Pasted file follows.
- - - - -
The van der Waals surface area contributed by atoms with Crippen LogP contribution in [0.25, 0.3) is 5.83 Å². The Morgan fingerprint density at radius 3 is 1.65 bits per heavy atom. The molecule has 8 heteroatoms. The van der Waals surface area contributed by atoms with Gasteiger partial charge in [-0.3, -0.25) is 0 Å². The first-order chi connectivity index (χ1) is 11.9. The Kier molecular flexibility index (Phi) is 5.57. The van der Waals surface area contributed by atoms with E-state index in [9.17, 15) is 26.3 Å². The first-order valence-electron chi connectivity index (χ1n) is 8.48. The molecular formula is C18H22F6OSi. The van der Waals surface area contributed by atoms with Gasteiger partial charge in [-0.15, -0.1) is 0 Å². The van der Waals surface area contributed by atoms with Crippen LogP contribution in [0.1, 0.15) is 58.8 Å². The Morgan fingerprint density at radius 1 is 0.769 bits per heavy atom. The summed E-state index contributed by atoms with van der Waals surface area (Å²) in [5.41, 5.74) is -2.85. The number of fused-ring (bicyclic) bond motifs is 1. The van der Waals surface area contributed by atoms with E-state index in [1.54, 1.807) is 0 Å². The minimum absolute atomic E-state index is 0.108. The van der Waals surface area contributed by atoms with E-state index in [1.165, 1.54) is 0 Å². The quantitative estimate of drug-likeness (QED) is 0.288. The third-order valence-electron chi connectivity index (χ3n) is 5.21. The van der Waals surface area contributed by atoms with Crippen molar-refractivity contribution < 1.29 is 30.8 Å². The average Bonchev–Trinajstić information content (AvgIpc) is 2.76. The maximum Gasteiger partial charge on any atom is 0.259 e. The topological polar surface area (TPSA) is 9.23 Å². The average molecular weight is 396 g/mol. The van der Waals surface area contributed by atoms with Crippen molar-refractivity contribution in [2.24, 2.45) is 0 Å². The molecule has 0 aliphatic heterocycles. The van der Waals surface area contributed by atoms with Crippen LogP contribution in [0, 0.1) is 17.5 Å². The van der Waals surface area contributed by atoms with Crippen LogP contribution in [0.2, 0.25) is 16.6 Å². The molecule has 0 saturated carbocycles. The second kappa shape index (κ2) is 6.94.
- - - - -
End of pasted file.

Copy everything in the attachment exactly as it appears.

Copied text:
The van der Waals surface area contributed by atoms with Crippen LogP contribution in [0.25, 0.3) is 5.83 Å². The Morgan fingerprint density at radius 3 is 1.65 bits per heavy atom. The molecule has 8 heteroatoms. The van der Waals surface area contributed by atoms with Gasteiger partial charge in [-0.3, -0.25) is 0 Å². The first-order chi connectivity index (χ1) is 11.9. The Kier molecular flexibility index (Phi) is 5.57. The van der Waals surface area contributed by atoms with E-state index in [9.17, 15) is 26.3 Å². The first-order valence-electron chi connectivity index (χ1n) is 8.48. The molecular formula is C18H22F6OSi. The van der Waals surface area contributed by atoms with Gasteiger partial charge in [-0.15, -0.1) is 0 Å². The van der Waals surface area contributed by atoms with Crippen LogP contribution in [0.1, 0.15) is 58.8 Å². The Morgan fingerprint density at radius 1 is 0.769 bits per heavy atom. The summed E-state index contributed by atoms with van der Waals surface area (Å²) in [5.41, 5.74) is -2.85. The number of fused-ring (bicyclic) bond motifs is 1. The van der Waals surface area contributed by atoms with E-state index in [1.54, 1.807) is 0 Å². The minimum absolute atomic E-state index is 0.108. The van der Waals surface area contributed by atoms with E-state index in [1.165, 1.54) is 0 Å². The quantitative estimate of drug-likeness (QED) is 0.288. The third-order valence-electron chi connectivity index (χ3n) is 5.21. The van der Waals surface area contributed by atoms with Crippen molar-refractivity contribution < 1.29 is 30.8 Å². The average Bonchev–Trinajstić information content (AvgIpc) is 2.76. The maximum Gasteiger partial charge on any atom is 0.259 e. The topological polar surface area (TPSA) is 9.23 Å². The average molecular weight is 396 g/mol. The van der Waals surface area contributed by atoms with Crippen molar-refractivity contribution in [2.24, 2.45) is 0 Å². The molecule has 0 aliphatic heterocycles. The van der Waals surface area contributed by atoms with Crippen LogP contribution in [0, 0.1) is 17.5 Å². The van der Waals surface area contributed by atoms with Crippen LogP contribution in [0.2, 0.25) is 16.6 Å². The molecule has 0 saturated carbocycles. The second kappa shape index (κ2) is 6.94.